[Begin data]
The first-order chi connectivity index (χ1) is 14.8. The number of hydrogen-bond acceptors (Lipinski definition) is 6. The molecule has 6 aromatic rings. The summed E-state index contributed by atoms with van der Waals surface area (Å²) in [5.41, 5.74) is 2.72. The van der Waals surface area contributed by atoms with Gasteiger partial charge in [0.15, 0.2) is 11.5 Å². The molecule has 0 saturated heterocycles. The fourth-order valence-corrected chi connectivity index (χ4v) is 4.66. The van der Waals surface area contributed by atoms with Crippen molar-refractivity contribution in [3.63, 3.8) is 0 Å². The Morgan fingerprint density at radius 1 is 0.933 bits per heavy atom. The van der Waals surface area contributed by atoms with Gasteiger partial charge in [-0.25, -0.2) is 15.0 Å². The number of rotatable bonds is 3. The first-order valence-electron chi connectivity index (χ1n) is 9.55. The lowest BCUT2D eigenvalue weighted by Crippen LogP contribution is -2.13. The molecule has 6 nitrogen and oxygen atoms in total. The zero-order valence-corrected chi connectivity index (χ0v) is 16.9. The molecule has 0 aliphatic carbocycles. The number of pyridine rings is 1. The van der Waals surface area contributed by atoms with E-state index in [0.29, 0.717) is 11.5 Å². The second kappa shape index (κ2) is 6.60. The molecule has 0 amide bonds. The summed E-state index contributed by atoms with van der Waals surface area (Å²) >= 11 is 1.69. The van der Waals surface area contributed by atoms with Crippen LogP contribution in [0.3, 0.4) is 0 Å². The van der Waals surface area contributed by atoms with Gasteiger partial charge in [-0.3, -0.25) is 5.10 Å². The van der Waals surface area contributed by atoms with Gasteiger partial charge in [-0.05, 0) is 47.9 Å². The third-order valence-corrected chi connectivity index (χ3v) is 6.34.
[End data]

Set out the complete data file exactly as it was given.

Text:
The first-order chi connectivity index (χ1) is 14.8. The number of hydrogen-bond acceptors (Lipinski definition) is 6. The molecule has 6 aromatic rings. The summed E-state index contributed by atoms with van der Waals surface area (Å²) in [5.41, 5.74) is 2.72. The van der Waals surface area contributed by atoms with Gasteiger partial charge in [0.15, 0.2) is 11.5 Å². The molecule has 0 saturated heterocycles. The fourth-order valence-corrected chi connectivity index (χ4v) is 4.66. The van der Waals surface area contributed by atoms with Crippen molar-refractivity contribution in [3.63, 3.8) is 0 Å². The Morgan fingerprint density at radius 1 is 0.933 bits per heavy atom. The van der Waals surface area contributed by atoms with Gasteiger partial charge in [-0.25, -0.2) is 15.0 Å². The number of rotatable bonds is 3. The first-order valence-electron chi connectivity index (χ1n) is 9.55. The lowest BCUT2D eigenvalue weighted by Crippen LogP contribution is -2.13. The molecule has 6 nitrogen and oxygen atoms in total. The zero-order valence-corrected chi connectivity index (χ0v) is 16.9. The molecule has 0 aliphatic carbocycles. The number of pyridine rings is 1. The van der Waals surface area contributed by atoms with E-state index in [0.29, 0.717) is 11.5 Å². The second kappa shape index (κ2) is 6.60. The molecule has 0 amide bonds. The summed E-state index contributed by atoms with van der Waals surface area (Å²) >= 11 is 1.69. The van der Waals surface area contributed by atoms with Crippen LogP contribution in [0.3, 0.4) is 0 Å². The van der Waals surface area contributed by atoms with Gasteiger partial charge in [-0.3, -0.25) is 5.10 Å². The van der Waals surface area contributed by atoms with Gasteiger partial charge in [-0.05, 0) is 47.9 Å². The third-order valence-corrected chi connectivity index (χ3v) is 6.34.